Every year since I was 13, I’ve read something by H.P. Lovecraft around Halloween. My parents had several collections of his stories, and by the time I reached high school, I was hooked. Lovecraft was a horror/science fiction writer, whose work appeared in magazines like Weird Tales, Amazing Stories, and other pulp magazines in the 1910s, 20s, and 30s. Today, he is cited by Stephen King, Guillermo Del Toro, H.R. Giger, Joyce Carol Oates, Metallica, and countless others as an influence on their work, though he was largely unknown in his lifetime. As Claude noted a few months ago, he lived, for a time, in Brooklyn Heights, before returning to his hometown of Providence, Rhode Island, where he lived until his death in 1937.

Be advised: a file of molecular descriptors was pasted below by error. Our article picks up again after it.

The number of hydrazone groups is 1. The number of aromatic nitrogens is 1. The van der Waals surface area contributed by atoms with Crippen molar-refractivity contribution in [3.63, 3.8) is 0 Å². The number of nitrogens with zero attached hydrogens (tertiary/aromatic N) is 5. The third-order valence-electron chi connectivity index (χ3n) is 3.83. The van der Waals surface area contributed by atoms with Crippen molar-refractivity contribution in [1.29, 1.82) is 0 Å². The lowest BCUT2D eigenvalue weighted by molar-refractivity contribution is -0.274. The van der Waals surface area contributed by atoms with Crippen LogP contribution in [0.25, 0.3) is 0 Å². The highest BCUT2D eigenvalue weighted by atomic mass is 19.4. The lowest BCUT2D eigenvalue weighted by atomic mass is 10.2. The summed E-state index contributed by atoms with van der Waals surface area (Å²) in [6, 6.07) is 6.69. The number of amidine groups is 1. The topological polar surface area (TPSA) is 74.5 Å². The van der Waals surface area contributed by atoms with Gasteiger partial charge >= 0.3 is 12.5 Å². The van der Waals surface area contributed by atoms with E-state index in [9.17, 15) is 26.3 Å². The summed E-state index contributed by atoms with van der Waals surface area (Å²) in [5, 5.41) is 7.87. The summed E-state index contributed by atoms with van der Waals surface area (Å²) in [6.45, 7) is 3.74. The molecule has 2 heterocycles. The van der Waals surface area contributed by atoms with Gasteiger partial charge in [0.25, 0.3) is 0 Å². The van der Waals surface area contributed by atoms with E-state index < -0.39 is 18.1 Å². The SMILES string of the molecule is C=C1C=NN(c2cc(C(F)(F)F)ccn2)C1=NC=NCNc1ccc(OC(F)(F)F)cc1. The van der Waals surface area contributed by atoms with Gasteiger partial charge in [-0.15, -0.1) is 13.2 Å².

Last year, I recorded a podcast-reading of Lovecraft’s story “The Colour Out of Space”, set in my old stomping ground of Western Massachusetts “where the hills rise wild”, as the story says. This year, at the suggestion of my friend and Brooklyn Heights resident Dan Patterson , I decided to read “The Horror at Red Hook”, written while Lovecraft was living at 169 Clinton Street, and with the entitled neighborhood as a setting. It’s not one of Lovecraft’s more famous stories, and Lovecraft’s oft-noted racist distrust and disdain for immigrants is palpable in the text, but in the midst of a pretty thrilling action-adventure yarn, it has some evocative descriptions of early 20th century Brooklyn, alongside some wonderfully spooky and sinister imagery, I appreciate the folks at the Brooklyn Heights Blog’s willingness to let me post a link to the readings here. I really enjoy reading and listening to H.P. Lovecraft, and I hope you will too. Finally, I hope you all enjoy taking this creepy little fictional tour through your neighborhood with me, this Halloween.